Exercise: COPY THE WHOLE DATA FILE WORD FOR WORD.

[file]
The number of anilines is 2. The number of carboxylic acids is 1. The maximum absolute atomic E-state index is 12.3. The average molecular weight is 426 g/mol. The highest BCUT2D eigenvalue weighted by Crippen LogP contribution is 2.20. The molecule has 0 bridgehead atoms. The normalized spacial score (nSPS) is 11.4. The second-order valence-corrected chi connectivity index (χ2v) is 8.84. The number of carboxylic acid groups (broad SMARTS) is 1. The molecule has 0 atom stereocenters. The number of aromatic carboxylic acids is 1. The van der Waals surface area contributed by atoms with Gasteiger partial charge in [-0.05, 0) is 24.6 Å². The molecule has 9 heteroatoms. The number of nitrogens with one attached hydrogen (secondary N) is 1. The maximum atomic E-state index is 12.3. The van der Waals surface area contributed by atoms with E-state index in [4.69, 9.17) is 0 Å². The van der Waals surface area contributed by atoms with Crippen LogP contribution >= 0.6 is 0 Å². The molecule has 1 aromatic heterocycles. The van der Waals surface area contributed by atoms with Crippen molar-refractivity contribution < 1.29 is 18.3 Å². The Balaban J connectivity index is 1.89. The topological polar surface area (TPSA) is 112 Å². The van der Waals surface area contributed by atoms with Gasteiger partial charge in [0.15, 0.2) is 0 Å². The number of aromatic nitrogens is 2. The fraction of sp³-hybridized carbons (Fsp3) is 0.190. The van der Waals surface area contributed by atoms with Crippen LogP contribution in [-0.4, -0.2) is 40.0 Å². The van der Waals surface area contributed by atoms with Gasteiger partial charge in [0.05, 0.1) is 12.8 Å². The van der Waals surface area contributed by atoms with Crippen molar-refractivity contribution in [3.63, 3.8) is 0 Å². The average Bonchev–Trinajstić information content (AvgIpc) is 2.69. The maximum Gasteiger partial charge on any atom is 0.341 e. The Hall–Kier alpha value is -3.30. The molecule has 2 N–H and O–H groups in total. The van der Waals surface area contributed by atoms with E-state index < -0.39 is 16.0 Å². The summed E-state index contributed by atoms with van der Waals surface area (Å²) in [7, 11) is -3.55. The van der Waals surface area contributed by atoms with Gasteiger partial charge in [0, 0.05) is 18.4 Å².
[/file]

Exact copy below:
The number of anilines is 2. The number of carboxylic acids is 1. The maximum absolute atomic E-state index is 12.3. The average molecular weight is 426 g/mol. The highest BCUT2D eigenvalue weighted by Crippen LogP contribution is 2.20. The molecule has 0 bridgehead atoms. The normalized spacial score (nSPS) is 11.4. The second-order valence-corrected chi connectivity index (χ2v) is 8.84. The number of carboxylic acid groups (broad SMARTS) is 1. The molecule has 0 atom stereocenters. The number of aromatic carboxylic acids is 1. The van der Waals surface area contributed by atoms with Gasteiger partial charge in [-0.05, 0) is 24.6 Å². The molecule has 9 heteroatoms. The number of nitrogens with one attached hydrogen (secondary N) is 1. The maximum atomic E-state index is 12.3. The van der Waals surface area contributed by atoms with E-state index in [4.69, 9.17) is 0 Å². The van der Waals surface area contributed by atoms with Crippen LogP contribution >= 0.6 is 0 Å². The molecule has 1 aromatic heterocycles. The van der Waals surface area contributed by atoms with Crippen molar-refractivity contribution < 1.29 is 18.3 Å². The Balaban J connectivity index is 1.89. The topological polar surface area (TPSA) is 112 Å². The van der Waals surface area contributed by atoms with Gasteiger partial charge in [0.15, 0.2) is 0 Å². The number of aromatic nitrogens is 2. The fraction of sp³-hybridized carbons (Fsp3) is 0.190. The van der Waals surface area contributed by atoms with Crippen LogP contribution in [-0.4, -0.2) is 40.0 Å². The van der Waals surface area contributed by atoms with Gasteiger partial charge in [0.05, 0.1) is 12.8 Å². The van der Waals surface area contributed by atoms with Crippen molar-refractivity contribution in [3.63, 3.8) is 0 Å². The average Bonchev–Trinajstić information content (AvgIpc) is 2.69. The maximum Gasteiger partial charge on any atom is 0.341 e. The Hall–Kier alpha value is -3.30. The molecule has 2 N–H and O–H groups in total. The van der Waals surface area contributed by atoms with E-state index < -0.39 is 16.0 Å². The summed E-state index contributed by atoms with van der Waals surface area (Å²) in [7, 11) is -3.55. The van der Waals surface area contributed by atoms with Gasteiger partial charge in [0, 0.05) is 18.4 Å².